Unusual early RP2B, Deluxe Streamline Mk 2 bass
Unusual neck pickup and extreme treble pickup placements, plus 2nd pickguard shape/position/fixing method. Only 18 frets, Perspex rear plate, andreversed shape to tailpiece.
RP2B Deluxe Streamline Bass
Relatively conformist 'production' model bass
and on ebay again 2015:
Surprisingly consistant example in unrecorded Red-Burst, note string packet n case, and smaller secondary pickguard:
Mark Griffiths' Burns Weill RP2B:
Note - refinished, rea comfot contouring, solid top pickups and only 8-screw pickguard
The Midnighters with RP2B c.1959-60
Burns-Weill Badged RP2B, subtly refined headstock & body shapes, 22 frets
Unbadged, but VERY similar to the previous example, albeit with different knobs, tuners, lost 2nd guard.
Suspicion - Since this is a restoration, maybe it's a new pickguard copied from the cracked example above?
Pickguard screwholes differ on my old hacked-about one
Body shape especially on bass-side has been drastically reshaped, non-original!
Van Gent Bass tuners, Unusual offset V-shaped neck-profle.
Post-factory body-contouring and highly impractical rear-mounted jack-socket(!)
Prog band Egg's bassist, c.1967 judging from the velvet pants! Relocated jack socket.
The Dominators with an RP2G c.1959-62
Note 'Atlas' style (Adeson terminology) pickups, and added vibrato unit.
Jim Clegg of The Dominators, c.1959-62
Only extant RP2G example has 'Burns' clipped from nameplate, indicating either i) unwillingness to credit Burns for woodwork/confuse the 'market'? ii) the woodwork was outsourced from another builder. Paul Day assures me Weill stated in interview that post-JB all bodies were all made in-house by HW in UK 'factory', and necks made by a local gunsmith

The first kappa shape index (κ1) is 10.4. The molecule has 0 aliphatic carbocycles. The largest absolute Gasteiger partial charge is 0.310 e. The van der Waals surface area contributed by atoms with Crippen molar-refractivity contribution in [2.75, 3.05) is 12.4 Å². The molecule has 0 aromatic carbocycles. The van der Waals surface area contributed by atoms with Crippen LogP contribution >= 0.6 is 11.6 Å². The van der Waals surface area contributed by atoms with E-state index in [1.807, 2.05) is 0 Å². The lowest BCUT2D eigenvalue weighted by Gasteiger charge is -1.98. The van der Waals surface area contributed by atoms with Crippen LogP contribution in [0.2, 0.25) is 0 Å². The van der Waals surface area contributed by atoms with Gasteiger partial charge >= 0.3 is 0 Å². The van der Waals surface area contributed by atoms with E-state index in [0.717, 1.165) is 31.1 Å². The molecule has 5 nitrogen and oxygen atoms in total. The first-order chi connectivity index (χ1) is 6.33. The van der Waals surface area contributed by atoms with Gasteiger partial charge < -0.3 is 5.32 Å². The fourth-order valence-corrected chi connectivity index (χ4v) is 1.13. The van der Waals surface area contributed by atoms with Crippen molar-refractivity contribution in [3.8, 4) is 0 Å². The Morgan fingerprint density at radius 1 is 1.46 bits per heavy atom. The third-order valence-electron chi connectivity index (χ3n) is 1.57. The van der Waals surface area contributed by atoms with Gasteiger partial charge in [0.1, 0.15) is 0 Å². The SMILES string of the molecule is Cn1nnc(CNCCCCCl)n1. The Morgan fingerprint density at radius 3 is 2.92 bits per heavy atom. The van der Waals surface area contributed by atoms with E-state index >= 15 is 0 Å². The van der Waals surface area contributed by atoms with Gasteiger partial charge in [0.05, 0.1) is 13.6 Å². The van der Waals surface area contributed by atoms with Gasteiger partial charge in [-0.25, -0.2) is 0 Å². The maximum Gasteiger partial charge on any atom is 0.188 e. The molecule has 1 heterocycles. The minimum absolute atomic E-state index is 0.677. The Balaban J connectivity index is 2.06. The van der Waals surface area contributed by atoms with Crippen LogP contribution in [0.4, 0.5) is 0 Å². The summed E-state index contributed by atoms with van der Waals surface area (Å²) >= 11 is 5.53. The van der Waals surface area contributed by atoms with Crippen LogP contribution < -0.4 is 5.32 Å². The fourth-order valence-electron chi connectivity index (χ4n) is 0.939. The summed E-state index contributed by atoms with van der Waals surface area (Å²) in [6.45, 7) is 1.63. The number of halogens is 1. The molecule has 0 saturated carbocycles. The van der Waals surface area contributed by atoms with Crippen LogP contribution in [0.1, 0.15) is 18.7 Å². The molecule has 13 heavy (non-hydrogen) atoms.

So what is this above then? Did Roger buy-up pre-milled stocks of the unsold/uncompleted ("Jim quit suddenly" - HW) Burns-Weill RP2G bodies c.1962? The headstock shape and 2-dot octave inlays suggest Wenzel Rossmeisl made his own necks, but why stick with the 23 3/8" scale with red dot inlays when there's a lot of room to position the bridge on the unrouted body blanks, and no other obviously red elements on the Roger model's body?
Paul Day states that he interviewed Weill and double-checked with widow Betty, and both denied any business dealings with Roger.
The bodies must therefore have come from JB somehow? The sharp body edge on base behind the tremolo plate would appear to be an indication that the body was milled in anticipation of a wraparound bridge... which is not a feature of the Roger 1963. The later curvy/contoured Fenton-Weills do not seem to have this sharp corner by the time they sported vibratos and 6-a-side headstocks. I'd like to see an early 3-a-side FW's body to confirm this...?
Melody Maker 20th Feb 1960
Melody Maker 19th March 1960
"The various Burns-Weill models continued to be advertised by dealers throughout 1959, until the first Ormston Burns ad appeared in the Dec 19 MM, with the ‘new’ Burns solid then being listed during early 1960. As you say, that anachronistic Burns-Weill ad in the Feb 20 1960 issue seems odd, but I really don’t think Henry was thinking about such niceties as ‘smoothing the transition’. After the very acrimonious parting with Jim, he simply wouldn’t countenance including his competitor’s name, so instead I would say this ad might’ve been scheduled before the split and Henry simply forgot about it in the aftermath of Jim’s sudden departure, or else the mistake concerning the now obsolete brandname wasn’t noticed until it was too late. My reasoning is based on the fact that this very same ad appeared a month afterwards, identical except for the appropriate name change to Fenton-Weill, which also provided speedy public confirmation of Henry’s decision to soldier on alone." - Paul Day
MY RP2G RECREATIONS FROM ROGER FACTORY CLOSURE STOCK: